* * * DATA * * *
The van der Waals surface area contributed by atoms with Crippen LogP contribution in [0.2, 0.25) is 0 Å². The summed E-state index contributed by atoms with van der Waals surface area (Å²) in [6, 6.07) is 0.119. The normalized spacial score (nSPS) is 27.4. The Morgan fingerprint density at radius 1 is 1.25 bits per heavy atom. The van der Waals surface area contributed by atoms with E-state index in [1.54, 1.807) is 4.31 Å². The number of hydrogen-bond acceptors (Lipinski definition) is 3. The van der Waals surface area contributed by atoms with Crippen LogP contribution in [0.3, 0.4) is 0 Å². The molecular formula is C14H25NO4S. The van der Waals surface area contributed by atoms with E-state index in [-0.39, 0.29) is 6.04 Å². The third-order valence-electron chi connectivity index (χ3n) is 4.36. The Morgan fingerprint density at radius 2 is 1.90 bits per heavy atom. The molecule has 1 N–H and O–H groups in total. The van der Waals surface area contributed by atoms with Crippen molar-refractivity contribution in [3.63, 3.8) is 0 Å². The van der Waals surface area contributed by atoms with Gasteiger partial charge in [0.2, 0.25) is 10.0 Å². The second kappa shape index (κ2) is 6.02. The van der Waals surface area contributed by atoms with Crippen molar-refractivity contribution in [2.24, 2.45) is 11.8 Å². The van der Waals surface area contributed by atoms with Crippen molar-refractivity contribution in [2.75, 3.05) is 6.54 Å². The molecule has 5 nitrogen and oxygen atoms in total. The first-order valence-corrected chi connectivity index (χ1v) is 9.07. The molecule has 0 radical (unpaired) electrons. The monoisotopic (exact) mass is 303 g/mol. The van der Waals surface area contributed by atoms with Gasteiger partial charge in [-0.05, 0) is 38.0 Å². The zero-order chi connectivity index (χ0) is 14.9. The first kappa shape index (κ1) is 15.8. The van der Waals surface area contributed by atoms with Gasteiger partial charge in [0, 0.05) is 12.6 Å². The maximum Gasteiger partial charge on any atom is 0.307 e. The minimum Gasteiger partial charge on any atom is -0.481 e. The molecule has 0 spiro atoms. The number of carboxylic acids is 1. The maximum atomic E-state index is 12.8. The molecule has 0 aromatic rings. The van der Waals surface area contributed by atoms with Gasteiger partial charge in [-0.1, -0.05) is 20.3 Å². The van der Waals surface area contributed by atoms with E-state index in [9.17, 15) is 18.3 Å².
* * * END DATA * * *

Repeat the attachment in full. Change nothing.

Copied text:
The van der Waals surface area contributed by atoms with Crippen LogP contribution in [0.2, 0.25) is 0 Å². The summed E-state index contributed by atoms with van der Waals surface area (Å²) in [6, 6.07) is 0.119. The normalized spacial score (nSPS) is 27.4. The Morgan fingerprint density at radius 1 is 1.25 bits per heavy atom. The van der Waals surface area contributed by atoms with E-state index in [1.54, 1.807) is 4.31 Å². The number of hydrogen-bond acceptors (Lipinski definition) is 3. The van der Waals surface area contributed by atoms with Crippen LogP contribution in [0.3, 0.4) is 0 Å². The molecular formula is C14H25NO4S. The van der Waals surface area contributed by atoms with E-state index in [-0.39, 0.29) is 6.04 Å². The third-order valence-electron chi connectivity index (χ3n) is 4.36. The Morgan fingerprint density at radius 2 is 1.90 bits per heavy atom. The molecule has 1 N–H and O–H groups in total. The van der Waals surface area contributed by atoms with Crippen molar-refractivity contribution in [3.63, 3.8) is 0 Å². The van der Waals surface area contributed by atoms with Gasteiger partial charge in [0.2, 0.25) is 10.0 Å². The second kappa shape index (κ2) is 6.02. The van der Waals surface area contributed by atoms with Crippen molar-refractivity contribution in [2.24, 2.45) is 11.8 Å². The van der Waals surface area contributed by atoms with Crippen molar-refractivity contribution in [2.75, 3.05) is 6.54 Å². The molecule has 5 nitrogen and oxygen atoms in total. The first-order valence-corrected chi connectivity index (χ1v) is 9.07. The molecule has 0 radical (unpaired) electrons. The monoisotopic (exact) mass is 303 g/mol. The van der Waals surface area contributed by atoms with Gasteiger partial charge in [-0.05, 0) is 38.0 Å². The zero-order chi connectivity index (χ0) is 14.9. The first kappa shape index (κ1) is 15.8. The van der Waals surface area contributed by atoms with Gasteiger partial charge in [0, 0.05) is 12.6 Å². The maximum Gasteiger partial charge on any atom is 0.307 e. The minimum Gasteiger partial charge on any atom is -0.481 e. The molecule has 0 spiro atoms. The number of carboxylic acids is 1. The maximum atomic E-state index is 12.8. The molecule has 0 aromatic rings. The van der Waals surface area contributed by atoms with Gasteiger partial charge in [-0.1, -0.05) is 20.3 Å². The van der Waals surface area contributed by atoms with E-state index in [9.17, 15) is 18.3 Å².